Mon, 10 Feb 2014 18:30:00 GMT | By PTI

Illegal mining costs Odisha Rs 60,000 cr: Panel

Odisha has issued 146 notices to top iron and steel makers that were allegedly involved in illegal mining


Illegal mining cost Odisha Rs 60,000 cr: Panel (© Reuters)

New Delhi: Minerals worth Rs 60,000 crore were illegally mined in Odisha during 2008-2011, Justice M B Shah Commission of Inquiry said in its report tabled in Parliament on Monday.

The first part of the government-appointed Commission's report, running in five volumes, said most of the mining activities in the mineral-rich state were carried out in disregard to rules, regulations and environmental norms.

"Value of the unlawful extraction of iron and manganese ore comes to Rs 59,200 crore. Let the state government recover the said amount, by finalising the proceedings on the basis of the notices as early as possible," it said.

The recovered amount should be used for development of Keonjhar and Sundargarh districts of the state which are badly affected by illegal mining, the report tabled in the Rajya Sabha said.

"This at least can remove the poverty of tribals who are affected or whose lands are used for mining purpose," the report said, adding that mining operations led to displacement of tribals and forced them to stay in "pathetic and miserable conditions".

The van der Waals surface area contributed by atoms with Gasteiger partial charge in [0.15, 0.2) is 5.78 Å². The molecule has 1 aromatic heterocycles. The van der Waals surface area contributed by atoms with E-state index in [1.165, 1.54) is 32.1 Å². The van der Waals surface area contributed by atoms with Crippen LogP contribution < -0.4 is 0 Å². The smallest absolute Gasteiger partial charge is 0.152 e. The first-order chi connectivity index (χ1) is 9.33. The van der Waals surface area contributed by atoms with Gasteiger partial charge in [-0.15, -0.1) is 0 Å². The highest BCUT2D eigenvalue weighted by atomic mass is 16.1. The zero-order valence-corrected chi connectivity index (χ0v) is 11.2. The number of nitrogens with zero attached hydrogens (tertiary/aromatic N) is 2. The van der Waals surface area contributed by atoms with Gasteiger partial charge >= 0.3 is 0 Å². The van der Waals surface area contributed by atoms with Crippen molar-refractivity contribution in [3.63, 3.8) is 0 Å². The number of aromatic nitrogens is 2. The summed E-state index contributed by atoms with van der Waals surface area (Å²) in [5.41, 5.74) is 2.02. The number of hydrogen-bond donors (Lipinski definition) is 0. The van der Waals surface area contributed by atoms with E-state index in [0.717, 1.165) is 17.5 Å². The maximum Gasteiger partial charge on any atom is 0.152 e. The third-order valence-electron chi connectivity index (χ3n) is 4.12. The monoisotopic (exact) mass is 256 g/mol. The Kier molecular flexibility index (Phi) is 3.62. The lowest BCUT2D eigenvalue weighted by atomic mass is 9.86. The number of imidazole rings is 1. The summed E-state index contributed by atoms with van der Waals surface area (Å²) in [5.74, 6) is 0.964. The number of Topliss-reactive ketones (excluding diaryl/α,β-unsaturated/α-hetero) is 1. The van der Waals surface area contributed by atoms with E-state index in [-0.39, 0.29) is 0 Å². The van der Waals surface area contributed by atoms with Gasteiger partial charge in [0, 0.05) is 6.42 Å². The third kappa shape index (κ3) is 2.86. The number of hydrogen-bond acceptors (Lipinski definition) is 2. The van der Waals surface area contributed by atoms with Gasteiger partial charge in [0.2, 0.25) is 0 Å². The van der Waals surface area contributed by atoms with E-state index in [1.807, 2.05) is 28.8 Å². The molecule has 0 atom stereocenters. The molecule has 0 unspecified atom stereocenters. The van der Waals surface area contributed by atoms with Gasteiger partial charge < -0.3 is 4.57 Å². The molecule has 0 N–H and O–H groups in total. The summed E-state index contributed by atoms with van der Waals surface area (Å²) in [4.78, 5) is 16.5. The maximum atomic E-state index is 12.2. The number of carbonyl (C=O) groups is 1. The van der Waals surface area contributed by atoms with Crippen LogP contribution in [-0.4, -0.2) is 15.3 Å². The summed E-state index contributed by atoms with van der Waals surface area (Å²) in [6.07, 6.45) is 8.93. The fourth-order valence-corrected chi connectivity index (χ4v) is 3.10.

The Odisha government has already sent out 146 notices to leading iron and steel makers which were allegedly involved into illegal mining.

The Commission, set up to look into irregularities in the mining space between 2008 and 2011, said: "During this period, there was a collapse of government machinery" which "looked to be ineffective and helpless in front of mining mafia, persons in political life, mighty lesses and some corrupt officials".

"Since there is involvement of mighty lesses, big traders of state and outside state, political entities, officers at higher rank, it will not be possible by state police to find the facts and realities and there would be no justice done for quantum of illegalities took place," it said recommending a CBI probe into the issue.

"It is recommended that a CBI inquiry be instituted in all cases where FIRs were registered by police, vigilance department and other cases ...During the period from 2008 and 2011," the Shah Commission said.

Disagreeing with Commission's observation that there was a collapse of the state machinery during the said period, the Odisha government said: "The investigations are more or less complete. There appears to be no need to hand over investigation of these cases to any other agency."

In the action taken report, which was also tabled in the Upper House, the Naveen Patnaik-led government said, " Chargesheet will be filed within the next month. Some accused are absconding."

Denying charges of involvement of political persons in illegal mining, the state said: "No specific complaint against any political leaders was received and linkages established during investigation and hence, cases have not been registered against them."

The Shah Commission suggested that iron ore exports should be banned and if it is not possible at this stage, production should be capped at 50 million tonnes per annum (MTPA), down from present level of over 150 MTPA to ensure conservation.

The Centre in its reply said it was not in favour of "blanket ban" on export of iron and manganese ore though it has the national interest in mind.

The Odisha government has decided to cap production in some areas of the state in order to reduce impact of large scale mining on environment.

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